The world is a scary place. Be brave, my dear recruiter!
Published on March 22, 2018Recruiter Psychology Skills Talent
About 6 minutes of reading.
So, you are my new connected-over-some-network-or-email-or-something recruiter.
What if I tell you that I posses recruiting skills? Understanding programmers and their psychology would be the first measure of a good IT recruiter, right ?
Telling a good programmer from a not-so-good one comes in measuring both his analytical skills and his human qualities.
I can totally understand that you might have no idea about programming skills, nor can we sustain a conversation regarding philosophical concepts about programming.
I think I have an advantage over you regarding measuring this, but how about measuring the human qualities ? I'm asking this because I feel disturbed about the superficiality of the recruiting processes these days.
“Hey, I'd like to connect with you and chat about the opportunities that I have”, and then, “Wham bam thank you maam!".
No chat, no tests, nothing. To me, it looks like you - the HR people - are afraid of me or have no interest in how we can turn this new connection in a productive thing.
I'm very much aware that recruiting is for money (big money, I might guess) but I have a real impression that you are looking for “easy money”. And I say “big money” because I know about the “drought” in the industry.
Once the contact is done, some other dude - usually a technical one - will take over and things are solved.
Most of the job offers I have received in the past months require relocation. For a guy in its 40's it's hard to say that I would be able to pack my things and go. I would probably need to be “seduced” with something that I want, that I need so bad, that would make my start packing.
What if you have nothing to offer? What if offering an office with “all inclusive” conditions is not on my check list?
I have to assume that this relocation condition comes from one major reason only : lack of trust.
I'm convinced that the rest of impediments can be eliminated, since most of them are about communication. Nothing that an extensive report, calls, and being “there” for your team mate (e.g. pair programming over some screen sharing tool) won't fix.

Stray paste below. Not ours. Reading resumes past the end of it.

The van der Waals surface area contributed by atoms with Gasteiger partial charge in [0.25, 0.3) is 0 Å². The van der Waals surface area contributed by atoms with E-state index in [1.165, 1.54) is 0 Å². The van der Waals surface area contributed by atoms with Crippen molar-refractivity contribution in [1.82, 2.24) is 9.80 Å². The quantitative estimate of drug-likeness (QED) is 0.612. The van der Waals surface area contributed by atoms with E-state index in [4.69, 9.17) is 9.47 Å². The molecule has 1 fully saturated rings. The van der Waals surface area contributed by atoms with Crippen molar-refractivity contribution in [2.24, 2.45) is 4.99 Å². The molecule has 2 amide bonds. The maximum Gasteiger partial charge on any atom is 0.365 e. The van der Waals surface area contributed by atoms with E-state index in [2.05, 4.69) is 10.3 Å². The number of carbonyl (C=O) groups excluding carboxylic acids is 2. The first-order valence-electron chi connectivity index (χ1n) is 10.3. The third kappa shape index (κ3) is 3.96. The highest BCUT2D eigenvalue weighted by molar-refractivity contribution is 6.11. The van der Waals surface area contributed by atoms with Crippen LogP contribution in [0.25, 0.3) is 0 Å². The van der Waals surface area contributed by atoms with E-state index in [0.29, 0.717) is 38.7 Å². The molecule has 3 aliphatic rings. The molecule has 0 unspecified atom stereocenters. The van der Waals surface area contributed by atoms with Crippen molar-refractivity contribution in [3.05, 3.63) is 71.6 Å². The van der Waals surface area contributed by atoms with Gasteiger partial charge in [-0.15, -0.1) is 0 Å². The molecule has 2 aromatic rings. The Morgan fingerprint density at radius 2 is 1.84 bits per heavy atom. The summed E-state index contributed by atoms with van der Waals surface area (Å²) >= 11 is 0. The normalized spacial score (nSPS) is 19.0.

I've done that in the past, for years, and it worked fine. I totally agree with travelling to the head quarters from time to time, nothing out of the ordinary with that.
However, I see no reason for being in the actual office : it's not like I have to “talk” the code, I just have to write it.
One might say that taking decisions requires discussions in the office.
Well, you're wrong : taking decisions requires thinking. Communicating your thoughts is just a side effect.
Aside from that, I keep laughing at the Romanian recruiters that ask me if I'm willing to relocate in my own country.
Now, why would I do that ? Why not choose to jump 50 years (Romanians would understand this better) to the present in some city like Berlin or London ? Why not go in the U.S. ? Are you, by any chance, thought that I've remained in Romania because I'm “not that good” ? Try me ! Or ask around. How hypocrite is that, to recruit for a company that is doing outsourcing, but to require your developers to come to office? Think about it. Laugh. Then, don't do that again !
So, back to trust…
In order to work remotely we have to build trust. How about some “Big 5” test results that I've took some while ago ?